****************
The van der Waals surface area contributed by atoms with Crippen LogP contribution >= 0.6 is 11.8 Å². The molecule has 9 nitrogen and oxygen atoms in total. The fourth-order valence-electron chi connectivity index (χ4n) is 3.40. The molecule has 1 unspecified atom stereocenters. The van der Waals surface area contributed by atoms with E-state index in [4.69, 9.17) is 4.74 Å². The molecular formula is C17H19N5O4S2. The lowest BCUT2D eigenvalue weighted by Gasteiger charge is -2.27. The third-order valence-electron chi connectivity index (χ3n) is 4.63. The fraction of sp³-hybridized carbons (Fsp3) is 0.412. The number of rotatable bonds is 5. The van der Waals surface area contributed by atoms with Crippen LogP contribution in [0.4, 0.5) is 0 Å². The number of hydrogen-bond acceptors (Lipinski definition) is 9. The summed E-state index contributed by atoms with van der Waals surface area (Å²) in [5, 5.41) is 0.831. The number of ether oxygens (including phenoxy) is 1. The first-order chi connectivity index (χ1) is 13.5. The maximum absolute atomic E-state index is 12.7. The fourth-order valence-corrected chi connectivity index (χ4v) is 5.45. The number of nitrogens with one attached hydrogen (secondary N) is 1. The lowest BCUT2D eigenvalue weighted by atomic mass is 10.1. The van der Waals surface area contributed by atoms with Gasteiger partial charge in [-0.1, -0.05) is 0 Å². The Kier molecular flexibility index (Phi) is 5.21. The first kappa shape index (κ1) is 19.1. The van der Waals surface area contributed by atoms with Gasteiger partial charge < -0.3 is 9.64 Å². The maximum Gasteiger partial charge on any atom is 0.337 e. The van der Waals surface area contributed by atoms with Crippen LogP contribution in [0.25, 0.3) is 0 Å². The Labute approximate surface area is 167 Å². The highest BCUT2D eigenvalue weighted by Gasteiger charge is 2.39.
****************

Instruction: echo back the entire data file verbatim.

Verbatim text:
The van der Waals surface area contributed by atoms with Crippen LogP contribution >= 0.6 is 11.8 Å². The molecule has 9 nitrogen and oxygen atoms in total. The fourth-order valence-electron chi connectivity index (χ4n) is 3.40. The molecule has 1 unspecified atom stereocenters. The van der Waals surface area contributed by atoms with E-state index in [4.69, 9.17) is 4.74 Å². The molecular formula is C17H19N5O4S2. The lowest BCUT2D eigenvalue weighted by Gasteiger charge is -2.27. The third-order valence-electron chi connectivity index (χ3n) is 4.63. The fraction of sp³-hybridized carbons (Fsp3) is 0.412. The number of rotatable bonds is 5. The van der Waals surface area contributed by atoms with Crippen LogP contribution in [0.4, 0.5) is 0 Å². The number of hydrogen-bond acceptors (Lipinski definition) is 9. The summed E-state index contributed by atoms with van der Waals surface area (Å²) in [5, 5.41) is 0.831. The number of ether oxygens (including phenoxy) is 1. The first-order chi connectivity index (χ1) is 13.5. The maximum absolute atomic E-state index is 12.7. The fourth-order valence-corrected chi connectivity index (χ4v) is 5.45. The number of nitrogens with one attached hydrogen (secondary N) is 1. The lowest BCUT2D eigenvalue weighted by atomic mass is 10.1. The van der Waals surface area contributed by atoms with Gasteiger partial charge in [-0.1, -0.05) is 0 Å². The Kier molecular flexibility index (Phi) is 5.21. The first kappa shape index (κ1) is 19.1. The van der Waals surface area contributed by atoms with Gasteiger partial charge < -0.3 is 9.64 Å². The maximum Gasteiger partial charge on any atom is 0.337 e. The van der Waals surface area contributed by atoms with Crippen LogP contribution in [0.25, 0.3) is 0 Å². The Labute approximate surface area is 167 Å². The highest BCUT2D eigenvalue weighted by Gasteiger charge is 2.39.